Greece The Fire from Heaven: Alexander the Great
Source: The Library of Congress Country Studies
At the death of his father, the twenty-year-old Alexander became king. A natural warrior, he also received a formal education under the philosopher Aristotle. Alexander lived only thirteen years after his accession to the throne, but in that time he created the largest empire ever seen, and he had perhaps a greater impact on Western civilization than any other man of the ancient world. As with many great men, his life is shrouded in myth and legend.
In 334 B.C., after securing his base in Greece, Alexander invaded Asia Minor with 30,000 troops, quickly capturing the Turkish coastline to deprive the Persian fleet of its ports. Using brilliant tactics, he then defeated a much larger Persian army under Darius in a series of battles in northern Syria. Alexander then captured Egypt and Mesopotamia, defeating 100,000 Persians in a climactic battle at Guagamela in 331 B.C. Before dying of a malarial fever at age thirty-three, Alexander conquered Afghanistan and parts of India as well.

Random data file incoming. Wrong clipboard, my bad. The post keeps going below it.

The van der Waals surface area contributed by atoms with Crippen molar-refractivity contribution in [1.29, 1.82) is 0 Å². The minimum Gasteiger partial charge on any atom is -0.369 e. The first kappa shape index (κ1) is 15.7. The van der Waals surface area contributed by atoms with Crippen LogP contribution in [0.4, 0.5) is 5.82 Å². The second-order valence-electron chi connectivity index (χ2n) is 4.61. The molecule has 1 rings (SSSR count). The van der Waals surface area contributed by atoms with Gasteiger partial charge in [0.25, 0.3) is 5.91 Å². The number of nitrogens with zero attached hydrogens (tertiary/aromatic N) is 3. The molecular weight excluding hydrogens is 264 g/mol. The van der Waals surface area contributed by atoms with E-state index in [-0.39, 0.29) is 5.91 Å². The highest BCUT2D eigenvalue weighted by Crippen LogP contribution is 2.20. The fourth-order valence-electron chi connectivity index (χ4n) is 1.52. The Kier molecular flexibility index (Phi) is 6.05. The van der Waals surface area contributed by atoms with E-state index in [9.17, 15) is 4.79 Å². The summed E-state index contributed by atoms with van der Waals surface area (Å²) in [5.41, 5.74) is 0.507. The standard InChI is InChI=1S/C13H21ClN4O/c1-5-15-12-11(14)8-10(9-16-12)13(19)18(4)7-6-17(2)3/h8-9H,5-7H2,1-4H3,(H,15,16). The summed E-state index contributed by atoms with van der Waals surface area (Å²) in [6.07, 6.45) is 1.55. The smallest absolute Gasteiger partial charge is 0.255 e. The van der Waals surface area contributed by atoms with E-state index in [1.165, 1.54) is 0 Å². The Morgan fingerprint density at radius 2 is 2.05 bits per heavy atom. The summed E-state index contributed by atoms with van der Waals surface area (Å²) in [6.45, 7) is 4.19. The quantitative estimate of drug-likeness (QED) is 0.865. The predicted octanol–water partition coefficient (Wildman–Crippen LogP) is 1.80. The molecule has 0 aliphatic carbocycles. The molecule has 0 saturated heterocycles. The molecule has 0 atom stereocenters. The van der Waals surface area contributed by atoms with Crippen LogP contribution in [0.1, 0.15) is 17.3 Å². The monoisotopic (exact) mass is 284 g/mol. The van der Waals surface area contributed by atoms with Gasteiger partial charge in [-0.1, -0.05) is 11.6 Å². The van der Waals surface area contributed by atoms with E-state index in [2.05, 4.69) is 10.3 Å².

Alexander used both military and administrative skills to build his empire. He was able to integrate the various peoples he had conquered into a unified empire by devising appropriate forms of administration in each region. In Egypt he became the pharaoh. In Mesopotamia he became the great king. In Persia, however, he kept the indigenous administrative system intact under joint Persian and Macedonian rule. He founded hundreds of new settlements, encouraging his men to marry local women. And he manipulated the local religions to legitimize his own rule. In creating his empire, Alexander changed the face of the world.
Data as of December 1994
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